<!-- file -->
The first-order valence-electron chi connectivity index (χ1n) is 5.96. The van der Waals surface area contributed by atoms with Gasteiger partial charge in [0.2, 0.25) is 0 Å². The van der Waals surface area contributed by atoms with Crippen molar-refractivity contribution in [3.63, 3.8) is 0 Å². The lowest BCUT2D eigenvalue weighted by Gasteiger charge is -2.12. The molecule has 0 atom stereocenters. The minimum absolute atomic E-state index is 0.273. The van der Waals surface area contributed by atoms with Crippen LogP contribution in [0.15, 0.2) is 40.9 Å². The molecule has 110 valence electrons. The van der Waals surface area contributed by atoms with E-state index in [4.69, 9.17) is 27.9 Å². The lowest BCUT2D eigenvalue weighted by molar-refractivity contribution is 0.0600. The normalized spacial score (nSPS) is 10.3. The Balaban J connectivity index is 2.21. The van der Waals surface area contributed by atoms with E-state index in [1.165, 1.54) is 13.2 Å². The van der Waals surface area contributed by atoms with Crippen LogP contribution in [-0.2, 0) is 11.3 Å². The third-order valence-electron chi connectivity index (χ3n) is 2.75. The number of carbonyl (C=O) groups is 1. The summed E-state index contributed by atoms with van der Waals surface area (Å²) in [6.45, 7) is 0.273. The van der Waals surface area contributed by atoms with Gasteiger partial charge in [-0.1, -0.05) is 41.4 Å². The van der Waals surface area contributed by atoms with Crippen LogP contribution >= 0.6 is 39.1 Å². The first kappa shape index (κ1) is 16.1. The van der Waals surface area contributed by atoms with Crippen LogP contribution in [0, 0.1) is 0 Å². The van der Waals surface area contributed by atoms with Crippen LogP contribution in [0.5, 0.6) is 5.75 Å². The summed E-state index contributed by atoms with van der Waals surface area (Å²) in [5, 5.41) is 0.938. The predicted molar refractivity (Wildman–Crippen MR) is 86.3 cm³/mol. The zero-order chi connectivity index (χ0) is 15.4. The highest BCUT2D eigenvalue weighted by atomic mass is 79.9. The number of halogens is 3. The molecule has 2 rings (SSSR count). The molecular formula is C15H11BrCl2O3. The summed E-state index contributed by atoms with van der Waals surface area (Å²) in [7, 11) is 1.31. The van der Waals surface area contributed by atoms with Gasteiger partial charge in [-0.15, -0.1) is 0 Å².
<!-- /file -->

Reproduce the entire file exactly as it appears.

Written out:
The first-order valence-electron chi connectivity index (χ1n) is 5.96. The van der Waals surface area contributed by atoms with Gasteiger partial charge in [0.2, 0.25) is 0 Å². The van der Waals surface area contributed by atoms with Crippen molar-refractivity contribution in [3.63, 3.8) is 0 Å². The lowest BCUT2D eigenvalue weighted by Gasteiger charge is -2.12. The molecule has 0 atom stereocenters. The minimum absolute atomic E-state index is 0.273. The van der Waals surface area contributed by atoms with Crippen LogP contribution in [0.15, 0.2) is 40.9 Å². The molecule has 110 valence electrons. The van der Waals surface area contributed by atoms with E-state index in [4.69, 9.17) is 27.9 Å². The lowest BCUT2D eigenvalue weighted by molar-refractivity contribution is 0.0600. The normalized spacial score (nSPS) is 10.3. The Balaban J connectivity index is 2.21. The van der Waals surface area contributed by atoms with E-state index in [1.165, 1.54) is 13.2 Å². The van der Waals surface area contributed by atoms with Crippen LogP contribution in [-0.2, 0) is 11.3 Å². The third-order valence-electron chi connectivity index (χ3n) is 2.75. The number of carbonyl (C=O) groups is 1. The summed E-state index contributed by atoms with van der Waals surface area (Å²) in [6.45, 7) is 0.273. The van der Waals surface area contributed by atoms with Gasteiger partial charge in [-0.1, -0.05) is 41.4 Å². The van der Waals surface area contributed by atoms with Crippen LogP contribution >= 0.6 is 39.1 Å². The first kappa shape index (κ1) is 16.1. The van der Waals surface area contributed by atoms with Crippen LogP contribution in [0, 0.1) is 0 Å². The van der Waals surface area contributed by atoms with Crippen LogP contribution in [0.5, 0.6) is 5.75 Å². The summed E-state index contributed by atoms with van der Waals surface area (Å²) in [5, 5.41) is 0.938. The predicted molar refractivity (Wildman–Crippen MR) is 86.3 cm³/mol. The zero-order chi connectivity index (χ0) is 15.4. The highest BCUT2D eigenvalue weighted by atomic mass is 79.9. The number of halogens is 3. The molecule has 2 rings (SSSR count). The molecular formula is C15H11BrCl2O3. The summed E-state index contributed by atoms with van der Waals surface area (Å²) in [7, 11) is 1.31. The van der Waals surface area contributed by atoms with Gasteiger partial charge in [-0.15, -0.1) is 0 Å².